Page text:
A = (Q, $\Sigma$, $\delta$, q$_0$, F)
$\hat\delta$(q$_0$, w) returns the final state after w has been processed if the starting state is q$_0$
L(A) = {w | $\hat\delta$(q$_0$, w) is in F}
This means that the language of a given deterministic Finite Automaton is given by all the words in the language
A matrix of values which are the destination state after the transition. The first row (header row) is the transition symbol, the first column is the current state.
Two approaches:
contains some $\epsilon$ transitions that allow transition to the next state without consuming any input symbol
ECLOSE(q) returns the set of states that can be travelled to from q via $\epsilon$'s. Always includes q even if there is no $\epsilon$.
note about transition states: the procedure dictates that you must find the destination states after the transition, AND the ECLOSE of that set of states. Need an example here
$L^* = \bigcup_{i = 0}^{\infty}L^i$
suppose E, F are regular expressions
Basis:
(For any action, a, defined by the transition table (or state diagram))
For a transition from a state to itself: $a + \epsilon$
For a transition from a state to another state: $a$
Induction:
$R_{ij}^{(k)} = R_{ij}^{(k-1)} ~+~~ R_{ik}^{(k-1)}(R_{kk}^{(k-1)^*})R_{kj}^{(k-1)}$
Following is a list of symbolic components to be used in the process of converting regular expressions to $\epsilon$-NFA. Following this operation, one can convert from the $\epsilon$-NFA to DFA using the approach noted in an earlier section
Regular languages have at least 4 different descriptions that represent them:
Used to prove that a language is *not* regular (by contradiction). The pumping lemma states:
There exists $n$ s.t. for every string $w$ in L s.t. $\vert w \vert \ge n$ we can break $w$ into 3 strings, $w = xyz$, such that:
Basis: if p is an accepting state and q is a non-accepting state, then the pair {p, q} is distinguishable (not equivalent)
Induction: if the same input string reaches two (already known) distinguishable states, then the originating two states are distinguishable. Used in the "table filling method"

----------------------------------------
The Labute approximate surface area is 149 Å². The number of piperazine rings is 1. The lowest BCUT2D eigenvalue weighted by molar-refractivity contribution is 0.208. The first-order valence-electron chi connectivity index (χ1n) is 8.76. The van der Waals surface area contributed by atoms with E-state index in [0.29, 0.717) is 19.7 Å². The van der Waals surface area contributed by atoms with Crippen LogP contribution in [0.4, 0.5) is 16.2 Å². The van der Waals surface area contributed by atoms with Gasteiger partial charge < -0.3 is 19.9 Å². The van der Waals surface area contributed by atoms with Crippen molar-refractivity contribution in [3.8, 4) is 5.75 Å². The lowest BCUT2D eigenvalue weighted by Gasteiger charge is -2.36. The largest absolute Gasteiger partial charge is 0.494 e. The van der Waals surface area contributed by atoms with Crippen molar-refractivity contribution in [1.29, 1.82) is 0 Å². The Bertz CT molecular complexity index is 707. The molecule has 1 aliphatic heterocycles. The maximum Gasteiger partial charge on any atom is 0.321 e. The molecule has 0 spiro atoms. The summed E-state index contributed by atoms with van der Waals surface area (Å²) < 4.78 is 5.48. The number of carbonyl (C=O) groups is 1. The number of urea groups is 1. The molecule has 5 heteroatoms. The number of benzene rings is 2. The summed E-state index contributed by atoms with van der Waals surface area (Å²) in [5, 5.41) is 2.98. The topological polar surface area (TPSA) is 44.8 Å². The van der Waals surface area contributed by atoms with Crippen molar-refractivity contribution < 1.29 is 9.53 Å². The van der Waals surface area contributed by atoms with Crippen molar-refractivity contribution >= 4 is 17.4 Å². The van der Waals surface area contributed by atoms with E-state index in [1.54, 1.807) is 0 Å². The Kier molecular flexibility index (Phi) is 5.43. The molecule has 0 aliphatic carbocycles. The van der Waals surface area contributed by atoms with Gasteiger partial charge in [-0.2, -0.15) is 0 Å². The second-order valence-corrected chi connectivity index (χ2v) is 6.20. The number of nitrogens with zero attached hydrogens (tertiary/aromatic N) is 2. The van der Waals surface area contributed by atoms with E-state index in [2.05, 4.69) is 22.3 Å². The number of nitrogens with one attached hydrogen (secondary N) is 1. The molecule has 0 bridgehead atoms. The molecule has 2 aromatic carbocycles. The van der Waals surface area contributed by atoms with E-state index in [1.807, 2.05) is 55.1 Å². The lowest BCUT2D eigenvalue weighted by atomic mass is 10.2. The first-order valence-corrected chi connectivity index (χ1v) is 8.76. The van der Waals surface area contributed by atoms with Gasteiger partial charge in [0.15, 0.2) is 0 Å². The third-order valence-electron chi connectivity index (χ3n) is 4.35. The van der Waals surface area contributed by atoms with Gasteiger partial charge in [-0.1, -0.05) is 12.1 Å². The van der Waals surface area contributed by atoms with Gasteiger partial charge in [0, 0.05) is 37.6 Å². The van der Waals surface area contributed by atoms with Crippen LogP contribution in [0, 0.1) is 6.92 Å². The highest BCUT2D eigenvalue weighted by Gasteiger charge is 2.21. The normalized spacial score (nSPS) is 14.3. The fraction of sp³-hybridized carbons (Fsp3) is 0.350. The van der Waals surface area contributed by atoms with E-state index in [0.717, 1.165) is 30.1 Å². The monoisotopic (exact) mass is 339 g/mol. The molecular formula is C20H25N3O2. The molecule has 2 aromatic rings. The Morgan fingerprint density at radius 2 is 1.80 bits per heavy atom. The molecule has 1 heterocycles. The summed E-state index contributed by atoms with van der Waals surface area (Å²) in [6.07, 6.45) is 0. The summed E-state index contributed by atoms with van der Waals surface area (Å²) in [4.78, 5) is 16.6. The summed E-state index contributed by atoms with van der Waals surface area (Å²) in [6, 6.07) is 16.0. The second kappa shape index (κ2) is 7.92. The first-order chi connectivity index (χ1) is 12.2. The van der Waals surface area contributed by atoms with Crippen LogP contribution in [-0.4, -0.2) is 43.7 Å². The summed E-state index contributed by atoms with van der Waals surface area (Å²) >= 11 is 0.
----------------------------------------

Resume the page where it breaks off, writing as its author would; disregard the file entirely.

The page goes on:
Steps:
Larger class of languages (of which regular is a subset) called "context free". Consists of grammatical rules with the following basic components:
E $\rightarrow$ I
E $\rightarrow$ E + E
I $\rightarrow$ a
etc...
In order to avoid ambiguous grammars, that are usually a result of precedence problems, introduce new variables:
Example of unambiguous grammar:
PDA's can represent context free grammars, and vice-versa
A, B / C
Example: 1, 1 / 10. If the input is 1, and 1 is at the top of the stack, then replace 1 with 10. In other words, push 0 onto the stack.
Example: 1, 0 / $\epsilon$. If the input is 1, and 0 is at the top of the stack, then replace 0 with $\epsilon$. In other words, just pop 0 off the stack.
Consists of three steps:
See March 18 notes and week 07 slides pg 4. Basically go through all combinations of rules and 'exercise' the epsilons. Below is an example.
Similar to the pumping lemma for Regular Languages, this is used to prove that a particular language is *not* context-free. The form is just a little different
Example: $q_00011 \vdash Xq_1011$ This has the TM initially in state $q_0$ with a 0 ready to be consumed from the tape. The 0 is consumed and the head moves to the right on the tape after replacing that 0 with an X, and the state transitions to $q_1$.
$(q_1, X, R)$ - this function transitions to state $q_1%, replaces the input symbol with an X, and moves the head to the right on the tape
Given a description of an arbitrary computer program, decide whether the program finishes running or continues to run forever
This is an example of an undecidable problem.
Undecidable: a decision problem where it is impossible to construct a single algorithm that always leads to a correct yes-or-no answer